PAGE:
Women especially are restricted from gaining education and employment. Many women live in oppressive countries that force women to be caregivers for the rest of their lives, or restrict women from accessing opportunities to progress educationally or in the work force. According to Gender Discrimination in Education: The Violation of Rights of Women and Girls, “two thirds of the world’s non-literate adults are women” and “in the Central African Republic , Niger, Chad, and Malawi, for example, 1 in 200 girls go to university.” Many countries require that women do not show their faces in public or make laws that prohibit women from obtaining jobs other than caregiving for cultural or religious reasons.
In many countries such as India, Sharia law, the Islam moral code and religious law, is enforced to prevent females from going to school or working. For example, according to an article in the Herald, a female student named “Malala Yousafzai was shot for going to school in Pakistan. Women fear the return of the Taliban in Afghanistan, and the loss of their freedom. A female student was horribly raped and murdered in India. Islamic fundamentalists are imposing Sharia law on women in northern Mali” (“Let Our Girls Enjoy Their Childhood Without Fear”). Due to these sorts of conditions, many women would be barred from visa eligibility based on their inability to acquire sufficient points in the education and employment categories in their home countries.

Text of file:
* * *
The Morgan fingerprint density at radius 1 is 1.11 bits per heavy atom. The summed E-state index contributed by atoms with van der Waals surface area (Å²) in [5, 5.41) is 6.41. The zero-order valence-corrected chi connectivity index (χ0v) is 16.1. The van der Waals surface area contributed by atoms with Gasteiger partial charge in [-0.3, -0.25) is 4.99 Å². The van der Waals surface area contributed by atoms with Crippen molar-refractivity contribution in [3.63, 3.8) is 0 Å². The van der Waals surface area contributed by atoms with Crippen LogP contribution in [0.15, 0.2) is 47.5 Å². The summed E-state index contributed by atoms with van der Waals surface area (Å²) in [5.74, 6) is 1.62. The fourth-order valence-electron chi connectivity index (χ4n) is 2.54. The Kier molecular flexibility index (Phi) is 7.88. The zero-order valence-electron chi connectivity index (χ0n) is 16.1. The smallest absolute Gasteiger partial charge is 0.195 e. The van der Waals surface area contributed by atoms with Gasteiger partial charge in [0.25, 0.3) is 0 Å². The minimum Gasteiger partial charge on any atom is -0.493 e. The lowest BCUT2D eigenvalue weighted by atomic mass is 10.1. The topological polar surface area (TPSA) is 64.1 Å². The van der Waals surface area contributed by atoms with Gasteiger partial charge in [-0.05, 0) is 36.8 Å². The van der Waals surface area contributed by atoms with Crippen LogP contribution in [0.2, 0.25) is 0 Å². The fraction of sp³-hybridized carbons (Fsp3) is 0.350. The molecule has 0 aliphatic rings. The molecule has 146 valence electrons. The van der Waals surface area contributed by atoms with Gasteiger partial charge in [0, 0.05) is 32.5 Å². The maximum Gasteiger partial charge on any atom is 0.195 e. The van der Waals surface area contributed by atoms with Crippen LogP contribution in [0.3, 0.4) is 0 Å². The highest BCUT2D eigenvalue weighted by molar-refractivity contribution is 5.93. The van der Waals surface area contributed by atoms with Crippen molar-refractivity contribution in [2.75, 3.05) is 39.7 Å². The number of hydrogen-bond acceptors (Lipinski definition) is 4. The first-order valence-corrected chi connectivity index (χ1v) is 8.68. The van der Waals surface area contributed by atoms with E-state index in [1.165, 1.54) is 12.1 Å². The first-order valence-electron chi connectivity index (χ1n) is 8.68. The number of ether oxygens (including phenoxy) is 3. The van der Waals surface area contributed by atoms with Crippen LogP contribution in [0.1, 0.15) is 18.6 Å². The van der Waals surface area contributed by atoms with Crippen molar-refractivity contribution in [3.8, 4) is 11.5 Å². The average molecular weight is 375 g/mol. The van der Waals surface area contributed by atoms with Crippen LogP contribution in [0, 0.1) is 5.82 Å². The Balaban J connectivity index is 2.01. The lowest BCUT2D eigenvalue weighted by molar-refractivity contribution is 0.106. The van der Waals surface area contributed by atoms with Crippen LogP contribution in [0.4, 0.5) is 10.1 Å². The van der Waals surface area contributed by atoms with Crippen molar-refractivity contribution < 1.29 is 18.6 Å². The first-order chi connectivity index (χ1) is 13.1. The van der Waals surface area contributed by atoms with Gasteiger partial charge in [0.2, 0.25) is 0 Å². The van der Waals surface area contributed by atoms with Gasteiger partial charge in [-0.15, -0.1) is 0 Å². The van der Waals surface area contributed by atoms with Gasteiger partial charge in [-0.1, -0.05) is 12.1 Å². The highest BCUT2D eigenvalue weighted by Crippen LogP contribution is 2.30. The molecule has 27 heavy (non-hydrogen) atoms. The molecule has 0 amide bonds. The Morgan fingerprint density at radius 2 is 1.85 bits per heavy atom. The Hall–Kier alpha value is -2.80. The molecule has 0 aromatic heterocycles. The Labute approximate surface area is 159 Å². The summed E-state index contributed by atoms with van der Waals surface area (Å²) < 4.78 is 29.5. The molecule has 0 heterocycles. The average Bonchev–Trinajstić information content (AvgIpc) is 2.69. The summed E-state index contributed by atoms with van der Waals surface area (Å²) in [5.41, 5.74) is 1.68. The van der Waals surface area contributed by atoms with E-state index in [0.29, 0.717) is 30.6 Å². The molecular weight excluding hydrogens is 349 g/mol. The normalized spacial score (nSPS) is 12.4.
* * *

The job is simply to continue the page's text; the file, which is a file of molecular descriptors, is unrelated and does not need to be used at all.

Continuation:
The main point of the “Track One” visa should not be solely to allow entry those who are highly educated and experienced in their field, which would only promote a population of wealthy males. The “Track One” visa system should absolutely maintain its current values and point system for encouraging the educated and the employed. However, this point system should also give opportunity to those who show promise but were denied education in their home countries for no legitimate reason.
One way to implement the consideration of female immigrants who have been prevented from gaining education or work experience would be to add categories such as number of years caregiving or previous attempts at gaining education or employment. Another option would be to give female applicants the option to submit a statement discussing how they were prevented from access to education and jobs in their native country, and an organized plan indicating what steps they plan to take in America toward gaining education and work now that they have that opportunity. Requiring oppressed applicants to make and commit to a two or four year plan, for example, specifying how they will gain education or training for a desired occupation, would value education and employment while additionally considering those who have not been given the option in their countries to further their professional standing.
This “Track One” visa program as it stands does not acknowledge women who, despite restricted access to education and jobs due to sexual discrimination in their home countries, may very well show potential for growth and prosperity in America. In sum, I propose maintaining the “Track One” visa point system’s admirable emphasis on education and employment. This system needs to also provide options to females who have been denied educational or employment opportunities in their home countries, which I propose can be achieved by giving the applicant the option to submit a statement of their individual oppression, or to submit a detailed plan indicating how the applicant will gain education and employment as a potential resident in America.